Seasons - Then and Now

For the week ending 21 February 2015 / 2 Adar I 5775

Adar, Happiness and Laughter

by Rabbi Chaviv Danesh
The Color of Heaven Artscroll

Describing the month of Adar, the Talmud explicitly mentions the direct connection between Adar and happiness, as it says: “When the month of Adar enters we increase happiness.” We are also taught that the month of Adar corresponds to the experience of laughter. This needs to be understood. In Nissan we were redeemed from Egypt and in Sivan we were given the Torah, and yet there isn’t a specific mitzvah to increase happiness in these months. What is special about the month of Adar that requires us to increase happiness? In order to understand the essence of the month of Adar we need to first examine the intrinsic connection between laughter and happiness, and then try to find their link to this month as a whole.

The first place where we encounter the idea of laughter in the Torah is Sarah’s reaction to the prophecy that she will have a child at the age of ninety. Describing Sarah’s response the verse says, “And Sarah laughed to herself saying: ‘After I have shriveled will I once again have fine skin? And my husband is old!’ (Gen. 18:12)” The Torah clearly tells us that what triggered laughter within Sarah was the unexpected coming together of opposites. The idea of her aged body creating life was so ironic that she could not hold back her laughter. The punch line of a joke represents this idea beautifully; the more unexpected and out of place the punch line is, the funnier the joke. This is the essential cause of the experience of laughter.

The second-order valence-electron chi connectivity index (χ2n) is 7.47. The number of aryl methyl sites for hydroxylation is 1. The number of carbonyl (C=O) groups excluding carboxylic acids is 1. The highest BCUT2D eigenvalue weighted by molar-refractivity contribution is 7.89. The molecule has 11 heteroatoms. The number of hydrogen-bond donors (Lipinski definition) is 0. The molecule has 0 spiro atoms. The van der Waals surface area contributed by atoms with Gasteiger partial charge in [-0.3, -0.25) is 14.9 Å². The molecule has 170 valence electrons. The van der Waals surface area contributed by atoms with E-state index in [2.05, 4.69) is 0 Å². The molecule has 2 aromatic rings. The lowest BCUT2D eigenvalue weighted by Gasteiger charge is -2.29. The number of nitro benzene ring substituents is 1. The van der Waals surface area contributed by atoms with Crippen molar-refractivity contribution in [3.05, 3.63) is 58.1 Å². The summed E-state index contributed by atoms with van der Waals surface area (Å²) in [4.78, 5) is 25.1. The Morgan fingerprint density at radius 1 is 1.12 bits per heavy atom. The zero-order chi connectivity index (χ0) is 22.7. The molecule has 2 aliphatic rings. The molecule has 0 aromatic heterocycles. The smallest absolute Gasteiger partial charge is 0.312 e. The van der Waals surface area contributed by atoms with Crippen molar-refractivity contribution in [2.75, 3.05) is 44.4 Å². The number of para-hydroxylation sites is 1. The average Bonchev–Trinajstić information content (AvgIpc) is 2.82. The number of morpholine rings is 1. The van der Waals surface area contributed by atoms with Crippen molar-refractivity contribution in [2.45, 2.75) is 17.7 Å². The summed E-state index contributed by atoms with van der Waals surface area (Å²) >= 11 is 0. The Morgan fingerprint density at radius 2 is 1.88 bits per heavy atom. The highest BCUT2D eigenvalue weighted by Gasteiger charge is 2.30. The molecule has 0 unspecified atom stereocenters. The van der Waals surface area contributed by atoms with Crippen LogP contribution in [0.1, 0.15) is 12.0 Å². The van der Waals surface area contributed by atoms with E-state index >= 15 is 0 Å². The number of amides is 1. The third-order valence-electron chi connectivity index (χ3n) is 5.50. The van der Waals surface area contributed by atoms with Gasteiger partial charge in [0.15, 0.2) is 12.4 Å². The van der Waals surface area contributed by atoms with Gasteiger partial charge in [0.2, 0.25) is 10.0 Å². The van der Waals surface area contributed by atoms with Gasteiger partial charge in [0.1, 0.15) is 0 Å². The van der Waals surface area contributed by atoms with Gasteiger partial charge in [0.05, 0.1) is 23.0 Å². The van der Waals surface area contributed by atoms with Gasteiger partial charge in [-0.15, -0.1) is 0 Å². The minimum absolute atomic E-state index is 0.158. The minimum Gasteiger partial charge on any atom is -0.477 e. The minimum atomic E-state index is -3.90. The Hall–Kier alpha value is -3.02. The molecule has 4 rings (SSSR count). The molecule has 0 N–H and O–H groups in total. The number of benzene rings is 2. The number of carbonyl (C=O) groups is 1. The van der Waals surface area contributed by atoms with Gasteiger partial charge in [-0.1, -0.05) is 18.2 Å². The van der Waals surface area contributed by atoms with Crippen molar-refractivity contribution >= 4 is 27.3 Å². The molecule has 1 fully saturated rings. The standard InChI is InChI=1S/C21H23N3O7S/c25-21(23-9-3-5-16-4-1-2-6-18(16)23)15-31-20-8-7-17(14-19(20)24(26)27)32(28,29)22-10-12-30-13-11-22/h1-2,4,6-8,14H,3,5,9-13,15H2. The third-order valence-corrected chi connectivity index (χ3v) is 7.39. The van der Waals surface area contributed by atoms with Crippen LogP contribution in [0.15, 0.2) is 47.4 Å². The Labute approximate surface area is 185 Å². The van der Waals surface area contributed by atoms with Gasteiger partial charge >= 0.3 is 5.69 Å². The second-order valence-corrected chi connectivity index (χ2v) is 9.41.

Anyone who has experienced true laughter knows that laughter is usually accompanied by a feeling of happiness. This phenomenon needs to be analyzed, especially in light of the fact that at times it can even be something silly or unfortunate that succeeds in bringing out laughter. For example, imagine a very dignified lecturer walking over to the podium to deliver a speech. On his way, he trips and falls down face first into the three-decker cake that was lying on a nearby table. This sudden and unexpected turn of events triggers laughter in many of those who witness it. The bizarre response of laughter and a feeling of happiness to situations such as this obviously require explanation.

Chazal tell us that real laughter is only appropriate at the time of the final revelation. As the Gemara says, “Rabbi Yochanan said in the name of Rabbi Shimon bar Yochai: One should not fill his mouth with laughter in this world, as it says (Tehillim 126:2), ‘then (referring to the final revelation) our mouths will be filled with laughter’… (Berachot 31a)” What is it about the final redemption that encompasses the idea of laughter? The Chafetz Chaim compares the nature of the final revelation to Yosef’s revelation to his brothers in Egypt. The moment the brothers heard that the enigmatic viceroy was really their long lost brother Yosef, everything began to make sense. Instantly, without needing any explanation, the brothers had answers to all their perplexing questions. Similarly, explains the Chafetz Chaim, in the final revelation when G-d will reveal Himself, all the questions that were asked from the beginning of history will instantly be answered. In the blink of an eye everything will all make sense.